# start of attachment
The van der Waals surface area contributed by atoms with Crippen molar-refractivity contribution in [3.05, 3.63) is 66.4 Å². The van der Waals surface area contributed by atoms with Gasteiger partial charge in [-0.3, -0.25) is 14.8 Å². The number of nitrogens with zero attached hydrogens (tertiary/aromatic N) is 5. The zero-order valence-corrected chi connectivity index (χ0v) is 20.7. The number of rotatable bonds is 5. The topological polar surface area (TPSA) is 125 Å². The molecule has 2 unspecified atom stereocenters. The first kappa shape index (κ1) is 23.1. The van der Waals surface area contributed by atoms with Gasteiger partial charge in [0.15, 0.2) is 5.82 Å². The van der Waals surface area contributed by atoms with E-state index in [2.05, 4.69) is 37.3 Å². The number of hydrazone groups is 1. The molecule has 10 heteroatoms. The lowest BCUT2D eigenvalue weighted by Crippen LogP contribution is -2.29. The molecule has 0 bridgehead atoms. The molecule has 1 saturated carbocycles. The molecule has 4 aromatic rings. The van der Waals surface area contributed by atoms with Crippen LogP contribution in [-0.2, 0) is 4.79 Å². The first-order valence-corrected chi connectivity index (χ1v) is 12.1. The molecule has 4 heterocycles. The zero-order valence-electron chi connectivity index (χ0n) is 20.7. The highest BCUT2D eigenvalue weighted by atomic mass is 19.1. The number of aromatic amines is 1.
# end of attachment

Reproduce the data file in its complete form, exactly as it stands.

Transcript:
The van der Waals surface area contributed by atoms with Crippen molar-refractivity contribution in [3.05, 3.63) is 66.4 Å². The van der Waals surface area contributed by atoms with Gasteiger partial charge in [-0.3, -0.25) is 14.8 Å². The number of nitrogens with zero attached hydrogens (tertiary/aromatic N) is 5. The zero-order valence-corrected chi connectivity index (χ0v) is 20.7. The number of rotatable bonds is 5. The topological polar surface area (TPSA) is 125 Å². The molecule has 2 unspecified atom stereocenters. The first kappa shape index (κ1) is 23.1. The van der Waals surface area contributed by atoms with Gasteiger partial charge in [0.15, 0.2) is 5.82 Å². The van der Waals surface area contributed by atoms with E-state index in [2.05, 4.69) is 37.3 Å². The number of hydrazone groups is 1. The molecule has 10 heteroatoms. The lowest BCUT2D eigenvalue weighted by Crippen LogP contribution is -2.29. The molecule has 0 bridgehead atoms. The molecule has 1 saturated carbocycles. The molecule has 4 aromatic rings. The van der Waals surface area contributed by atoms with Crippen LogP contribution in [-0.2, 0) is 4.79 Å². The first-order valence-corrected chi connectivity index (χ1v) is 12.1. The molecule has 4 heterocycles. The zero-order valence-electron chi connectivity index (χ0n) is 20.7. The highest BCUT2D eigenvalue weighted by atomic mass is 19.1. The number of aromatic amines is 1.